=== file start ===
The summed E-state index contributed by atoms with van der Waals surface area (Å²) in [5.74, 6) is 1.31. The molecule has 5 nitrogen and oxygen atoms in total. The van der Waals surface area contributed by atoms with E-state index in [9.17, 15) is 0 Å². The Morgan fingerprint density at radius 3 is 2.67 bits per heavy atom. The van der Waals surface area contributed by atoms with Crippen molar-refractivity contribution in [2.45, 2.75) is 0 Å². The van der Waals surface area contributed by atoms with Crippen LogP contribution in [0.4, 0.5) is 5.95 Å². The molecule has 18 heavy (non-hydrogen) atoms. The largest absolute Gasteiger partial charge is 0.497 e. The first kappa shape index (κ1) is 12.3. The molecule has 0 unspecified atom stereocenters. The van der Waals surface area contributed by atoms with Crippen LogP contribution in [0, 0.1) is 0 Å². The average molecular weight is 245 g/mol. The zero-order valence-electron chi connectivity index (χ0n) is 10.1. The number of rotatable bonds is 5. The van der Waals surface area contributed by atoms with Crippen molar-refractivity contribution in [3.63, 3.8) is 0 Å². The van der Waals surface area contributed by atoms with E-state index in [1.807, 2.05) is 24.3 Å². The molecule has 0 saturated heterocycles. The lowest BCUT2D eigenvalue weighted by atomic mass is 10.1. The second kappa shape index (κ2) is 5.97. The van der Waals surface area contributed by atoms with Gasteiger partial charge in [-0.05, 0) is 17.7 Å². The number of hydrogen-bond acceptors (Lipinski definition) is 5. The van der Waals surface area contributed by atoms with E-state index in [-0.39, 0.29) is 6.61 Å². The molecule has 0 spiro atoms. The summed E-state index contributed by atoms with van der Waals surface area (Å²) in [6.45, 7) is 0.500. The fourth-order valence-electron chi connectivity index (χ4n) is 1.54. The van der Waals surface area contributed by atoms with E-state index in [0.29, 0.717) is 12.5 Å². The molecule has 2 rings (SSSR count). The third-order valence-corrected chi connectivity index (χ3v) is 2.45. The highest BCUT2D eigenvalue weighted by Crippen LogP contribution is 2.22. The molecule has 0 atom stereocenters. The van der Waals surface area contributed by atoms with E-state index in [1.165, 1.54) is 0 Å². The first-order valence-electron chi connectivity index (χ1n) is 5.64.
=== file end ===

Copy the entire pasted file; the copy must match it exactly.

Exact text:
The summed E-state index contributed by atoms with van der Waals surface area (Å²) in [5.74, 6) is 1.31. The molecule has 5 nitrogen and oxygen atoms in total. The van der Waals surface area contributed by atoms with E-state index in [9.17, 15) is 0 Å². The Morgan fingerprint density at radius 3 is 2.67 bits per heavy atom. The van der Waals surface area contributed by atoms with Crippen molar-refractivity contribution in [2.45, 2.75) is 0 Å². The van der Waals surface area contributed by atoms with Crippen LogP contribution in [0.4, 0.5) is 5.95 Å². The molecule has 18 heavy (non-hydrogen) atoms. The largest absolute Gasteiger partial charge is 0.497 e. The first kappa shape index (κ1) is 12.3. The molecule has 0 unspecified atom stereocenters. The van der Waals surface area contributed by atoms with Crippen LogP contribution in [0, 0.1) is 0 Å². The average molecular weight is 245 g/mol. The zero-order valence-electron chi connectivity index (χ0n) is 10.1. The number of rotatable bonds is 5. The van der Waals surface area contributed by atoms with Crippen molar-refractivity contribution in [3.63, 3.8) is 0 Å². The van der Waals surface area contributed by atoms with E-state index in [1.807, 2.05) is 24.3 Å². The molecule has 0 saturated heterocycles. The lowest BCUT2D eigenvalue weighted by atomic mass is 10.1. The second kappa shape index (κ2) is 5.97. The van der Waals surface area contributed by atoms with Gasteiger partial charge in [-0.05, 0) is 17.7 Å². The number of hydrogen-bond acceptors (Lipinski definition) is 5. The van der Waals surface area contributed by atoms with E-state index in [-0.39, 0.29) is 6.61 Å². The molecule has 0 spiro atoms. The summed E-state index contributed by atoms with van der Waals surface area (Å²) in [6.45, 7) is 0.500. The fourth-order valence-electron chi connectivity index (χ4n) is 1.54. The van der Waals surface area contributed by atoms with E-state index in [0.29, 0.717) is 12.5 Å². The molecule has 2 rings (SSSR count). The third-order valence-corrected chi connectivity index (χ3v) is 2.45. The highest BCUT2D eigenvalue weighted by Crippen LogP contribution is 2.22. The molecule has 0 atom stereocenters. The van der Waals surface area contributed by atoms with E-state index in [1.165, 1.54) is 0 Å². The first-order valence-electron chi connectivity index (χ1n) is 5.64.